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Powder & Bulk Solids, May 2014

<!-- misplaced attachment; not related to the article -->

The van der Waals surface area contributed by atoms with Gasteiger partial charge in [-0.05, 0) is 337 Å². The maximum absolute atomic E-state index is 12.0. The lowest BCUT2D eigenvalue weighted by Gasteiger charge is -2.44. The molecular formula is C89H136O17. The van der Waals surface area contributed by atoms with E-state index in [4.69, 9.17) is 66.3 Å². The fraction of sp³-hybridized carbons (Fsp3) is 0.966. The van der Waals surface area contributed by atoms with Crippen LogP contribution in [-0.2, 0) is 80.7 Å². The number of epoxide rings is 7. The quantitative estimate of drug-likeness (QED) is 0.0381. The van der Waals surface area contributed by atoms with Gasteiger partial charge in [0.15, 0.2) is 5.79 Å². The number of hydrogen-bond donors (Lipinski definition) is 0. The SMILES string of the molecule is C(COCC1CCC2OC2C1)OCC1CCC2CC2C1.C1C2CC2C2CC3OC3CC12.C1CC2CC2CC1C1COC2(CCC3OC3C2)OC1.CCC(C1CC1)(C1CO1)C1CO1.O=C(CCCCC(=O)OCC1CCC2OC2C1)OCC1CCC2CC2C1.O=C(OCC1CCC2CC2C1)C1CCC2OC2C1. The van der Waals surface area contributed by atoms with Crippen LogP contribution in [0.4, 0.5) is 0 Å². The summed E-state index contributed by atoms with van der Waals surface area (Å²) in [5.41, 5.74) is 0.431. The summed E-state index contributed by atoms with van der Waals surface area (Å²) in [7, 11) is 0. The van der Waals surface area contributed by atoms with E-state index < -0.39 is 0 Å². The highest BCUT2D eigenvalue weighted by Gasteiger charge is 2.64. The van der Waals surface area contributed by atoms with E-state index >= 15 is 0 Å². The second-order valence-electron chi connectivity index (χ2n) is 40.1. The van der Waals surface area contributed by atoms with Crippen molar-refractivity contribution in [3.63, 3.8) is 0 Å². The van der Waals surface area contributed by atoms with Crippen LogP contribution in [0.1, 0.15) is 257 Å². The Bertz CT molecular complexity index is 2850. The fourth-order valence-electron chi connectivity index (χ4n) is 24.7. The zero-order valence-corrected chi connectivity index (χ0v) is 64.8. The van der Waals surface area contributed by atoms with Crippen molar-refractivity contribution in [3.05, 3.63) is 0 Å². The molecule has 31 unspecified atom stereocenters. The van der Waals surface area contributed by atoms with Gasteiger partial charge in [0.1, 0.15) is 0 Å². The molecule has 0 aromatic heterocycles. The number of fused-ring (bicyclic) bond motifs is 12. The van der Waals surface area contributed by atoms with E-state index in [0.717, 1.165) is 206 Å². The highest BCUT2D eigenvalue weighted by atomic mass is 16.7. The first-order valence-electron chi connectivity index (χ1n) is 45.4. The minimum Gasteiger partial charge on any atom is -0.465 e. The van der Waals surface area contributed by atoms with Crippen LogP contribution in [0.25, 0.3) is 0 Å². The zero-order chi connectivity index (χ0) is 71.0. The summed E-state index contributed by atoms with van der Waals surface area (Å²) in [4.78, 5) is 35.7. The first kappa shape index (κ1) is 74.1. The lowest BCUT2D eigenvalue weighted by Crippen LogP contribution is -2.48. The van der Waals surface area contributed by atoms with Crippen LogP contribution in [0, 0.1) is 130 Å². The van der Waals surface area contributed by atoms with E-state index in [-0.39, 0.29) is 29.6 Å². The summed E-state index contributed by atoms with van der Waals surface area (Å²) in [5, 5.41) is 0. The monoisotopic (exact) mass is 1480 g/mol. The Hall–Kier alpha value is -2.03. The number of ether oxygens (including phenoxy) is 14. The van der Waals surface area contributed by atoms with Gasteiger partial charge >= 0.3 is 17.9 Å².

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28 M a y 2 0 1 4 TechnicalExclusive M Miniaturization of Particles by Jet Milling with Superheated Steam Micronization is the miniaturization of particles by jet milling with compressed air or other gas to a range of 2-200 microns (µm). For most dry grinding processes, 2µm is the practical limit of the technol- ogy. Nanonization is the miniaturization of particles by jet milling with superheated steam. By using super- heated steam as the grinding gas, a fluidized bed jet mill with this technology can produce dry powders with median particle sizes in the range of 130 nano- meters (nm), with 100% of the distribution finer than 400 nm. This technology represents a quantum leap in par- ticle size reduction by a dry grinding process and im- proves the jet milling process ten-fold. This technol- ogy uses steam to produce superfine particles; hence the new term – nanonization. A primary goal of size reduction to the nanometer range is to improve product performance. This is usually due to the increased surface area that will be created by grinding finer. However, the impetus to develop new products is also huge. Innovation has driven many ceramics industry researchers to look to nanoparticles – materials ground to 200 nm and finer in size – to enhance product performance or unlock new applications for ceramic materials. Production of nanoparticles using media milling was achieved many years ago, and the benefits are well documented. Nanoparticles are used to improve reactivity, provide increased surface area, and re- duce material consumption (particularly with rare and high-value ingredients). Media milling technology – the use of grinding beads (media) to break down larger particles into smaller ones — plays a significant role in many areas of ceramics processing. Media milling pro- cesses typically entail dispersing the materials into a suspension, using media mills for grinding or dis- persing, then drying the suspension to recover the nanoparticles (in many cases, the final product is used as a suspension or slurry, and the drying step can be avoided). Each successive process is energy intensive and can result in product contamination and wear on the equipment. These challenges have kept po- tential products from being produced in efficient commercial-scale manufacturing processes when a dry powder is ultimately needed. However, since dry processing was limited in its capacity to produce particles in the nanometer size range, wet processing was the only possibility. The demand for finer dry powder products in the submicron or nanometer scale has led to the devel- opment of a new technology that allows real com- minution in this range. Contrary to conventional dry fluidized bed jet mills, this new system uses superheated steam as the grinding gas. Superheated steam as the grinding gas in jet mills has been used for many decades in simple spiral or loop jet mills without an integrated air classifier. Until now it was not possible to produce a material with a well- defined upper particle size limitation. This new tech- nology provides a mill with an integrated air clas- sifier for the separation of the exact particle sizes, and hence the fineness of the product to be milled. "Nanonization" of solids in a dry process with a fluid- ized bed jet mill, with integral classification is now By Stephen Miranda, Netzsch Premier Technologies LLC Cross section of a fluidized bed jet mill ES425540_PB1405_028.pgs 04.18.2014 05:54 UBM black yellow magenta cyan

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